The Joys of Camping in Yellowstone National Park 

Oct 9 08:12 2008 Cathy Taylor Print This Article

Fall is a beautiful time to go fishing and hiking at Yellowstone National park. You can choose between a winter or summer lodge, a luxury hotel, or a camping resort.  Find out more now.

If you are looking for a holiday destination where wildlife roams free and you can relax in the peaceful environment,Guest Posting then the Yellowstone National Park is the perfect location.  You can choose between a winter or summer lodge, a luxury hotel, or a camping resort. 

Camping is one of the most economical choices when it comes to vacationing, and you can save a great deal of money for other vacation expenses.  Camping in Yellowstone National Park is even more fulfilling because you can get more in touch with nature.

There are a total of 12 campgrounds located in the Yellowstone National Park.  Seven of the campgrounds are operated by the National Park Service at Indian Creek, Mammoth Norris, Slough Creek, Pebble Creek, Lewis Lake, and Tower Fall.  The sites at all of these campgrounds are available on a limited basis; therefore, first-come, first-serve is the basic rule. 
Other campgrounds include:  

        Fishing Bridge RV Park
The Fishing Bridge campground is located near the Yellowstone Lake, with full RV hook-ups and other camping amenities.  It is designed for hard-sided campers only, with various length restrictions.  There are coin laundry facilities, electricity, water, a camp store, pay showers, sewer hook-ups, and a sanitary dump station.  There are also sightseeing tours available for all guests.   

        Madison Campground

Located 14 miles east of the Western entrance of Yellowstone National Park, the Madison Campground is perfect for camping in Yellowstone National Park.  It is only 16 miles north of the Old Faithful geyser, if you are looking for sight seeing attractions.  The facility offers sanitary dump stations, but there are no utility hookups or showers.  This is a good camping spot if you are not looking for many amenities, but are only wanting to be in the wilderness.  

        Canyon Campground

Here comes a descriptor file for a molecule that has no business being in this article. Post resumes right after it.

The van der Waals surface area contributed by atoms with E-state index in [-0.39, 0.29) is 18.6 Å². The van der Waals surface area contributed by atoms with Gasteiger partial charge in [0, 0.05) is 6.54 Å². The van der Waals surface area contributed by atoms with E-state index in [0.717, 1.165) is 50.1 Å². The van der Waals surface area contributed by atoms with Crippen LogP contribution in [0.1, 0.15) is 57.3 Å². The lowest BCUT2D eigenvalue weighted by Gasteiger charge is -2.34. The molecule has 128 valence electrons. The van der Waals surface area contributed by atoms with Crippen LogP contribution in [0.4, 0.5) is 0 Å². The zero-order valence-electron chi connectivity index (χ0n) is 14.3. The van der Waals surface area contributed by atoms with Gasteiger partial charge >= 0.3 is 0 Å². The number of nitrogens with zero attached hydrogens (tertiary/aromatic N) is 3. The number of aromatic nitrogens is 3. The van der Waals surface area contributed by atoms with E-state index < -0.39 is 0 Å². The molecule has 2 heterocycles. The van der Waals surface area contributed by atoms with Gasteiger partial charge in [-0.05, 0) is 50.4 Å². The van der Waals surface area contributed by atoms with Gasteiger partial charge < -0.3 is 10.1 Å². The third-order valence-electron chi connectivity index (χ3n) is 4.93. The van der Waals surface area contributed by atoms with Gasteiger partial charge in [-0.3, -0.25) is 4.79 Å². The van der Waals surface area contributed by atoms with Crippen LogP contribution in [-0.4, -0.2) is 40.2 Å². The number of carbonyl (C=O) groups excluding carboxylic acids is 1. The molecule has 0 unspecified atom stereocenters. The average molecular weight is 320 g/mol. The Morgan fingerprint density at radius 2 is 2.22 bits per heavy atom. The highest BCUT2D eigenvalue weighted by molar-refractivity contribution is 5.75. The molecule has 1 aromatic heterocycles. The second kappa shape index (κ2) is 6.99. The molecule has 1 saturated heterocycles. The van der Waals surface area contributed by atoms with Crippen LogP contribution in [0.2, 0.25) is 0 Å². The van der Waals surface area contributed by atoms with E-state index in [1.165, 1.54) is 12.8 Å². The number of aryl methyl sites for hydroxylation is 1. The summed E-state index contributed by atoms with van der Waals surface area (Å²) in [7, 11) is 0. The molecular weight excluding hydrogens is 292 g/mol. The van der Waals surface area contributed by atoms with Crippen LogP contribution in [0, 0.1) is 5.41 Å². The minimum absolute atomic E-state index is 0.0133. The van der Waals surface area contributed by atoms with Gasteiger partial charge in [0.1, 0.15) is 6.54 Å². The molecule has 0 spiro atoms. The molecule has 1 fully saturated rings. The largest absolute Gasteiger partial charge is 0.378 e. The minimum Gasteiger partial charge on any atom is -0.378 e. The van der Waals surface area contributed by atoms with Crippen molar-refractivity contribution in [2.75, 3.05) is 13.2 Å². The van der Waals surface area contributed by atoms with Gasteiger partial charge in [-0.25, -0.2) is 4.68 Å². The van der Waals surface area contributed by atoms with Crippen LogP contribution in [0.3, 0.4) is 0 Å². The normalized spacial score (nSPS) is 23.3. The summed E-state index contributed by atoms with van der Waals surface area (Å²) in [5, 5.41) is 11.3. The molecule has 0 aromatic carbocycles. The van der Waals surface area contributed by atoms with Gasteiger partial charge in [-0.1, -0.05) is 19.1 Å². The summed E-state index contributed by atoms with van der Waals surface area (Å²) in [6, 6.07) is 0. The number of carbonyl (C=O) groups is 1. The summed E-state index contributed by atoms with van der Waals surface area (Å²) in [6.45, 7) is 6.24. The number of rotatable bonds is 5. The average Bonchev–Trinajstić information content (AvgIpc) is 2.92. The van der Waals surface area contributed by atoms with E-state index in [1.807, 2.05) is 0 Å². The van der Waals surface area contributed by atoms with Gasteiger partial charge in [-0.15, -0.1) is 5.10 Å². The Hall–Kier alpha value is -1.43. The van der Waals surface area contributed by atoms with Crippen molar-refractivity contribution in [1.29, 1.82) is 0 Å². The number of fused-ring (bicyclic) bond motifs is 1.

The Canyon Campground is close to the Grand Canyon of the Yellowstone Park, which is near the center of the park.  There is a campground store, a restaurant, pay showers, coin laundry facilities, and a sanitary dump station.  However, there are no utility hook-ups on site.  

Camping Regulations 

It is not permitted to camp in a vehicle overnight, in picnic areas, picnic grounds, or any other area that is not considered a campground.  There are also no overflow camping areas, so you need to plan in advance.  However, there are campgrounds available in communities outside of the park.
In addition, camping is limited to 14 days per group, between June 15th and September 15th.  During the rest of the year, 30 days is the maximum limit.  On the other hand, there are no stay restrictions at the Fishing Bridge RV Park.  The required check-out time for all campgrounds within the park is 10:00AM.   

To have the ability to camp in Yellowstone is a wonderful experience.  Each visitor in the park needs to have the opportunity to hear the wildlife and the flowing waters.  Therefore, there are specific “quiet hours” set into place from 8:00PM until 8:00AM.  At the Fishing Bridge RV Park the quiet hours are between 10:00PM and 7:00AM.  During the quiet hours, generators and other noise disturbances are not allowed.  Generators are only allowed in six campgrounds, including the Fishing Bridge RV Park.   

Group Camping 

Sites that are available for group camping are Grant, Bridge Bay, and Madison campgrounds.  It is only allowed from late May until the end of the peak season for all large organized groups, as long as they have a designated leader if it is a youth group.  The fees for group camping vary from $35 to $60 per night, depending on the campground and the size of the group.
When camping in Yellowstone National Park, you will have a wonderful experience being more in touch with the natural surroundings.  Remember that food and other odors attract bears, such as utensils, coolers, toiletries, and trash bags.  They need to be in tent trailers or tents if they are not being used. 

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Cathy Taylor
Cathy Taylor

Cathy Taylor is a marketing consultant and freelance writer. She can be reached at

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